Plenty of soldiers are still working a long way from home, but getting a group of care packages to them in Saudi Arabia has proven to be a difficult task for a Salt Lake family.
While the conflict was still raging, Teri and Brad Kramer coordinated an extensive effort in their East Millcreek neighborhood to get 35 care packages put together for distribution to soldiers who may not be getting any attention from home.The 35 packages include letters from schoolchildren; flea collars donated by an area pet store - a popular item in Saudi Arabia; cassette copies of a one-hour program a local radio station donated air time for that was dedicated to the troops; and other items.
The plan was to send the packages to Brad Kramer's brother-in-law, who is with the Utah Army National Guard's 142nd Military Intelligence Battalion in Dhahran. He would then distribute the packages to soldiers who weren't getting much mail.
When the war ended, Teri Kramer said she wondered whether the items would still be needed. A military official at Hill Air Force Base told her that although the war is over, the troops there still need support. "So we decided to go ahead with it."
The Utah Air National Guard offered transportation for the packages, heightening the Kramers' enthusiasm but also putting them into a panic because the plane was to leave Thursday, two days ahead of when the Kramers and the group they were working with had planned to meet and assemble the packages.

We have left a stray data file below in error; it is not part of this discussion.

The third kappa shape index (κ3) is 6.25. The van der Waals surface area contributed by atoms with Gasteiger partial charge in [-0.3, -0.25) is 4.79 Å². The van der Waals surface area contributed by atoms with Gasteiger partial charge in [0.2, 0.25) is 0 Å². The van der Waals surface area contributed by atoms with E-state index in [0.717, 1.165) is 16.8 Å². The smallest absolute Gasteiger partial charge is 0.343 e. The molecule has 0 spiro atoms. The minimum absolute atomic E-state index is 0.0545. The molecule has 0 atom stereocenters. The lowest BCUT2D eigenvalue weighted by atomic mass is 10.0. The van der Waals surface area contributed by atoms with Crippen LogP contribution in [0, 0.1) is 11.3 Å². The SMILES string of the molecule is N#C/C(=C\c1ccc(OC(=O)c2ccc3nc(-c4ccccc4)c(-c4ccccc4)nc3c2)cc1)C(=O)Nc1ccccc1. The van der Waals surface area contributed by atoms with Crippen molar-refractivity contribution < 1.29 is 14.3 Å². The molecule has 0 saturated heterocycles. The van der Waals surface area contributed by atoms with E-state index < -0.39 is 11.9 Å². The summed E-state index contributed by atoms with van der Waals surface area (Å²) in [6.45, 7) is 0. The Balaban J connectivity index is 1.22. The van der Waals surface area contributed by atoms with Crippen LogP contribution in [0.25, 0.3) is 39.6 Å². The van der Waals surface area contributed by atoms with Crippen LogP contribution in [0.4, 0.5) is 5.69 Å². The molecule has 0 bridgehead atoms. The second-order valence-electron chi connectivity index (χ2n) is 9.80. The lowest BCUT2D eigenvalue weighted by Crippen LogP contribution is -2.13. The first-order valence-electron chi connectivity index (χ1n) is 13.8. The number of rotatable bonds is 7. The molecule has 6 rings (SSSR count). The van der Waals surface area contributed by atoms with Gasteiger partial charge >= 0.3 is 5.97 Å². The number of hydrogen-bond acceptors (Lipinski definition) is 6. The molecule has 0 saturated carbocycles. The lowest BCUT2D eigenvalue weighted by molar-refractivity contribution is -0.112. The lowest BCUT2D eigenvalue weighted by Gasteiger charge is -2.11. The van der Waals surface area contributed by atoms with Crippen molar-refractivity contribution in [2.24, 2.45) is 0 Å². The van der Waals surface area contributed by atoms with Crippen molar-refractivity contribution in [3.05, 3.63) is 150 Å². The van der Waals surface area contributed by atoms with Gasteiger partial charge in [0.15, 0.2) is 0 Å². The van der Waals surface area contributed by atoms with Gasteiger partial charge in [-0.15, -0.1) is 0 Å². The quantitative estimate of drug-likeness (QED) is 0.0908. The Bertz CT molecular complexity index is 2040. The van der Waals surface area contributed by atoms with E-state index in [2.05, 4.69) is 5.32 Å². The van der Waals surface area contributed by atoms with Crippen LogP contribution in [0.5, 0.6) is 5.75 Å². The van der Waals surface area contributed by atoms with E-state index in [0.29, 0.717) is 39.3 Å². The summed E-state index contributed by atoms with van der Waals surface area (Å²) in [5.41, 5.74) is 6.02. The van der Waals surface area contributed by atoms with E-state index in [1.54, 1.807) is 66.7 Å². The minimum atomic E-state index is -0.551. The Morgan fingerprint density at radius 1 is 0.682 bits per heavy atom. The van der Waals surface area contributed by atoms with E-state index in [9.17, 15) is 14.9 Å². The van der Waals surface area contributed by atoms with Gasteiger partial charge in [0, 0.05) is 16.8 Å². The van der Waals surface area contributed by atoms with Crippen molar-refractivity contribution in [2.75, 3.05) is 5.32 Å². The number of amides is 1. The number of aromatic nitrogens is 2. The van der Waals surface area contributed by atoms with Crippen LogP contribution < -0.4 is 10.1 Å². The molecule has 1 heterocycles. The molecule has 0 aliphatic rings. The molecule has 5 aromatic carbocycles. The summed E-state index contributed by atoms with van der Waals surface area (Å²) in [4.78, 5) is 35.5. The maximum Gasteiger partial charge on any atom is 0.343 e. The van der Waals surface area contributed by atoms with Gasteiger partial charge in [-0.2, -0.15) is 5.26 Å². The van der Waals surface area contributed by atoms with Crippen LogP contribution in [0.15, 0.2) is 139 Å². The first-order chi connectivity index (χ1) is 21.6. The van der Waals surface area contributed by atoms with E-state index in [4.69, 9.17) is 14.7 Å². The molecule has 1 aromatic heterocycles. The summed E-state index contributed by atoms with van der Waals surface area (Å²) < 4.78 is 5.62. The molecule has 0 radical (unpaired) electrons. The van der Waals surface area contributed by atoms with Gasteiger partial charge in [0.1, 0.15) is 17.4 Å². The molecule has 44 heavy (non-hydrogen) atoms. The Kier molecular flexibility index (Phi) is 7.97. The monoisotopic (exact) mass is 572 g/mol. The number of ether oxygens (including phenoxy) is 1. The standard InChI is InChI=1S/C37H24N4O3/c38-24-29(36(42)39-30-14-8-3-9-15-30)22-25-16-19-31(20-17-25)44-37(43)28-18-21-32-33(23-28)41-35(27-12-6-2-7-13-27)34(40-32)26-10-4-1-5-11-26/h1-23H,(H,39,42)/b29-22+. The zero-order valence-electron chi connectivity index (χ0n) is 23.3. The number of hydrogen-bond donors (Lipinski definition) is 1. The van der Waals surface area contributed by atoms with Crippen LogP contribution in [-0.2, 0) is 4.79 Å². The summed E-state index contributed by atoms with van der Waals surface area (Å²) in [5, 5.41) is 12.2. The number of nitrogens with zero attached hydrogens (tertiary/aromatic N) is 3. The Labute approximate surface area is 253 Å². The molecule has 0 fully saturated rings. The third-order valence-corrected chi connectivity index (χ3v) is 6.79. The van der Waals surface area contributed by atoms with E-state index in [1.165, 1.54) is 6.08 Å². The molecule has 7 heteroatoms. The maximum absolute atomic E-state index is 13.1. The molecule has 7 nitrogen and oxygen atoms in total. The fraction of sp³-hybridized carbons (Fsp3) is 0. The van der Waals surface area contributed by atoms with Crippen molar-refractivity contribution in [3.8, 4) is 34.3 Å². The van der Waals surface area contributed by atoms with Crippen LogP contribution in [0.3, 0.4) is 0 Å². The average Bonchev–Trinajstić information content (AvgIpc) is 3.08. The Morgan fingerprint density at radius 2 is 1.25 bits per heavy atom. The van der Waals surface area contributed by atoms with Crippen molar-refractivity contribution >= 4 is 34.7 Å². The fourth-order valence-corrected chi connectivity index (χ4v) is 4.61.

The Air Guard later had to withdraw the offer when a scheduled flight to Saudi Arabia was canceled. And the search for a second mode of transit has so far been unsuccessful.
The Kramers and their immediate family members have since made dozens of phone calls that left them talking to recorded messages or polite people telling them the avenues of transit were closing off with the war ending.
The Kramers could mail the packages to Saudi Arabia but have found that option too expensive. They have made tentative arrangements to have the packages distributed to military casualties at Walter Reed Army Hospital in Washington, D.C., if transit to Saudi Arabia cannot be found, but the problem of getting the boxes from here to Washington is about the same as getting them to Saudi Arabia.
Anyone with information on possible transportation to the area may call the Kramers at 485-6122.